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Volume 12, Number 1, July 2001

A reliable and accurate method has been developed to predict the flexural deformation
response of structural concrete members subject to service load. The method that has been developed
relates the extent of concrete cracking, measured as a function of the magnitude of applied moment in a
member, to the reduction in the effective moment of inertia of cracked reinforced concrete members under
service load conditions. The ratio of the area of the moment diagram where the moment exceeds the
cracking moment, to the total area of the moment diagram for any loading, provides the basis for the
calculation of the effective moment of inertia. This ratio also represents mathematically a probability of
crack occurrence. Verification of this method for the determination of the effective moment of inertia has
been achieved from an experimental test program, and has included beam tests with different loading
configurations, and shear wall tests subjected to a range of vertical and lateral load levels. Further
verification of this method has been made with reference to the experimental investigation of other
recently published work.

Key Words
probability; flexural members; deflection; curvature; stiffness; serviceability prediction; moment of inertia; cracking; reinforced concrete.

Feng Ning, Neil C. Mickleborough and Chun-Man Chan, Department of Civil Engineering, Hong Kong University of Science & Technology, Kowloon, Hong Kong

The frictionless contact problem for a layered composite which consists of two elastic layers
having different elastic constants and heights resting on two simple supports is considered. The external
load is applied to the layered composite through a rigid stamp. For values of the resultant compressive
force P acting on the stamp vertically which are less than a critical value Pcr and for small flexibility of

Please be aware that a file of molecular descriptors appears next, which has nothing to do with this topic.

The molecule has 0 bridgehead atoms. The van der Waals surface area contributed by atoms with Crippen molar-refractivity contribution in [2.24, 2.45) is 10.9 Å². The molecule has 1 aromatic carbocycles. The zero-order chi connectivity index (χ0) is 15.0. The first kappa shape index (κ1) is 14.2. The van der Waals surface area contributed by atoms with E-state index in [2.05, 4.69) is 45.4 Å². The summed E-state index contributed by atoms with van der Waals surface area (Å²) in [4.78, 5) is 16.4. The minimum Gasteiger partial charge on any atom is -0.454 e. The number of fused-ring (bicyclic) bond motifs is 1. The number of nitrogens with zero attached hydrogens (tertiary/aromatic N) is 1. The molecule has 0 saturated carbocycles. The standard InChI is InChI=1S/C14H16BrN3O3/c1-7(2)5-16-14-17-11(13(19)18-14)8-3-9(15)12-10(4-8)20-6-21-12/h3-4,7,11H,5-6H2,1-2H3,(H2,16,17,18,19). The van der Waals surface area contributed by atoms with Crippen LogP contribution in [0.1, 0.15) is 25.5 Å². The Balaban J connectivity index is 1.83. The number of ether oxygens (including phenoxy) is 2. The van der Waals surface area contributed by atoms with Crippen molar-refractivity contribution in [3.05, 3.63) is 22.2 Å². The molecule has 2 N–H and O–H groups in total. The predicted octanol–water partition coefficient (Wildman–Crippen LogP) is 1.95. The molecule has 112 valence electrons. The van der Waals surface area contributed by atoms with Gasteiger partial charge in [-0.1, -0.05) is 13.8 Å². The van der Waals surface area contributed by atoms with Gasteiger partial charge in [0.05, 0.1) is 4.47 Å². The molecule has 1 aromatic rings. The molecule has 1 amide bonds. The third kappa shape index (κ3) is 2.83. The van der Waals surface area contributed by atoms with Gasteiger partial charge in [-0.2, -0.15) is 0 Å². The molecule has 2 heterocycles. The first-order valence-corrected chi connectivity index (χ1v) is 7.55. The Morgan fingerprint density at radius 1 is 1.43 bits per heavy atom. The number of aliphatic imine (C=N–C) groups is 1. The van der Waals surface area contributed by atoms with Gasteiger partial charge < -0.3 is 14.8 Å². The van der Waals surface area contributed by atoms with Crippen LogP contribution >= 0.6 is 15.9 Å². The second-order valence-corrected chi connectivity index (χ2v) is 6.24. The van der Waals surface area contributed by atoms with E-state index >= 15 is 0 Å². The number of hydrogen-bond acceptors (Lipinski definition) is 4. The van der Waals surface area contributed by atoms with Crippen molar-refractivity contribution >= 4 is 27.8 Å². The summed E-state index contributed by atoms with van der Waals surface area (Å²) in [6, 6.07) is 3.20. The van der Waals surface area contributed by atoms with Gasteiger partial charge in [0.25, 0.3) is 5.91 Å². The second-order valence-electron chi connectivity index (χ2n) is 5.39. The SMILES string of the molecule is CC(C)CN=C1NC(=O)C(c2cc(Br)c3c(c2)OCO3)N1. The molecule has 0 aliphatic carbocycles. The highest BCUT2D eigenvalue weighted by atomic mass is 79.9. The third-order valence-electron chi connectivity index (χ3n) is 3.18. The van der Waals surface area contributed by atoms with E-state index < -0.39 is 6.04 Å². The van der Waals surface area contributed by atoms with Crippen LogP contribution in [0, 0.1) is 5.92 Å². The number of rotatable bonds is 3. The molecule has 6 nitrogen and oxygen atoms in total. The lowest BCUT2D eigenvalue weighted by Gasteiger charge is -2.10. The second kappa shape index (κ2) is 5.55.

the layered composite, the continuous contact along the layer - the layer and the stamp - the layered
composite is maintained. However, if the flexibility of the layered composite increases and if tensile
tractions are not allowed on the interface, for P > Pcr, a separation may be occurred between the stamp
and the layered composite or two elastic layers interface along a certain finite region. The problem is
formulated and solved for both cases by using Theory of Elasticity and Integral Transform Technique.
Numerical results for Pcr, separation initiation distance, contact stresses, distances determining the
separation area, and the vertical displacement in the separation zone between two elastic layers are given.

Key Words
continuous contact; discontinuous contact; separation; integral equation; elastic layer; rigid stamp; theory of elasticity; fourier transform.

Ahmet Birinci and RagIp Erdol, Civil Engineering Department, Karadeniz Technical University, 61080, Trabzon, Turkey

A numerical methodology is presented in this paper for the geometrically non-linear analysis
of slender uni-dimensional structural elements under unilateral contact constraints. The finite element method
together with an updated Lagrangian formulation is used to study the structural system. The unilateral
constraints are imposed by tensionless supports or foundations. At each load step, in order to obtain the
contact regions, the equilibrium equations are linearized and the contact problem is treated directly as a
minimisation problem with inequality constraints, resulting in a linear complementarity problem (LCP).
After the resulting LCP is solved by Lemke

Key Words
unilateral constraints; incremental-iterative strategies; geometric non-linearity; updated Lagrangian formulation; linear complementary problem.

Ricardo Azoubel da Mota Silveira, Civil Engineering Department, Federal University of Ouro Preto (UFOP) Morro do Cruzeiro-Campus Universitario, 35400-000 Ouro Preto, MG, Brazil
Paulo Batista Goncalves, Civil Engineering Department, Catholic University, PUC-Rio Rua Marques de Sao Vicente, 225 - Gavea, 22453-900 Rio de Janeiro, RJ, Brazil

Whereas the potential of static inelastic analysis methods is recognised in earthquake design
and assessment, especially in contrast with elastic analysis under scaled forces, they have inherent